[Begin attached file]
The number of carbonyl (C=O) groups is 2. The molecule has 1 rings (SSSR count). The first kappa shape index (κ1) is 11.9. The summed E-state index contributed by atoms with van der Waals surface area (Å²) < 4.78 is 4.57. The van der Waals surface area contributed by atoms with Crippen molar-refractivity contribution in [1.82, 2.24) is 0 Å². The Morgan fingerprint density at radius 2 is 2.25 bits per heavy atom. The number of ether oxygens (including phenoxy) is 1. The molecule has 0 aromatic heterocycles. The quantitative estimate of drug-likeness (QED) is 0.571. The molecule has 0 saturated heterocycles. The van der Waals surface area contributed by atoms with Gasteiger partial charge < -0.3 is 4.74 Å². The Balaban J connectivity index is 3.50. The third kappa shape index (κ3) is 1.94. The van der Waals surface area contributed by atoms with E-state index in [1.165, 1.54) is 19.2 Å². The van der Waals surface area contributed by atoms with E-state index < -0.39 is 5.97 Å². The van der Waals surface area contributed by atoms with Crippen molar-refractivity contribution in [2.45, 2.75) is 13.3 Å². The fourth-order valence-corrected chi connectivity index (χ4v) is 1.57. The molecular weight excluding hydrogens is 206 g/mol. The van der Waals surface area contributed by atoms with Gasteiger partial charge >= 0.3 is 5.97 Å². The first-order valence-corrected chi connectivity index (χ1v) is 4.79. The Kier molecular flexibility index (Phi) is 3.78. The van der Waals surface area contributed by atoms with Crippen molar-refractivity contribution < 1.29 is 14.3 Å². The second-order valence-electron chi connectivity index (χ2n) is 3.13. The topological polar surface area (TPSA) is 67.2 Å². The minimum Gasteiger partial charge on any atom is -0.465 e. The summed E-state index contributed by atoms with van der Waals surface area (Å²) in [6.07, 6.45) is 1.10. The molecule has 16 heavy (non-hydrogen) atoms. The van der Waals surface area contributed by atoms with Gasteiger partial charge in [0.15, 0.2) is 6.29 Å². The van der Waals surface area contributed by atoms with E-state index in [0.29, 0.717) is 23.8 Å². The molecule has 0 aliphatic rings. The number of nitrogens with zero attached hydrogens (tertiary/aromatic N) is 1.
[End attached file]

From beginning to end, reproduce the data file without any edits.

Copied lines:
The number of carbonyl (C=O) groups is 2. The molecule has 1 rings (SSSR count). The first kappa shape index (κ1) is 11.9. The summed E-state index contributed by atoms with van der Waals surface area (Å²) < 4.78 is 4.57. The van der Waals surface area contributed by atoms with Crippen molar-refractivity contribution in [1.82, 2.24) is 0 Å². The Morgan fingerprint density at radius 2 is 2.25 bits per heavy atom. The number of ether oxygens (including phenoxy) is 1. The molecule has 0 aromatic heterocycles. The quantitative estimate of drug-likeness (QED) is 0.571. The molecule has 0 saturated heterocycles. The van der Waals surface area contributed by atoms with Gasteiger partial charge < -0.3 is 4.74 Å². The Balaban J connectivity index is 3.50. The third kappa shape index (κ3) is 1.94. The van der Waals surface area contributed by atoms with E-state index in [1.165, 1.54) is 19.2 Å². The van der Waals surface area contributed by atoms with E-state index < -0.39 is 5.97 Å². The van der Waals surface area contributed by atoms with Crippen molar-refractivity contribution in [2.45, 2.75) is 13.3 Å². The fourth-order valence-corrected chi connectivity index (χ4v) is 1.57. The molecular weight excluding hydrogens is 206 g/mol. The van der Waals surface area contributed by atoms with Gasteiger partial charge >= 0.3 is 5.97 Å². The first-order valence-corrected chi connectivity index (χ1v) is 4.79. The Kier molecular flexibility index (Phi) is 3.78. The van der Waals surface area contributed by atoms with Crippen molar-refractivity contribution < 1.29 is 14.3 Å². The second-order valence-electron chi connectivity index (χ2n) is 3.13. The topological polar surface area (TPSA) is 67.2 Å². The minimum Gasteiger partial charge on any atom is -0.465 e. The summed E-state index contributed by atoms with van der Waals surface area (Å²) in [6.07, 6.45) is 1.10. The molecule has 16 heavy (non-hydrogen) atoms. The van der Waals surface area contributed by atoms with Gasteiger partial charge in [0.15, 0.2) is 6.29 Å². The van der Waals surface area contributed by atoms with E-state index in [0.29, 0.717) is 23.8 Å². The molecule has 0 aliphatic rings. The number of nitrogens with zero attached hydrogens (tertiary/aromatic N) is 1.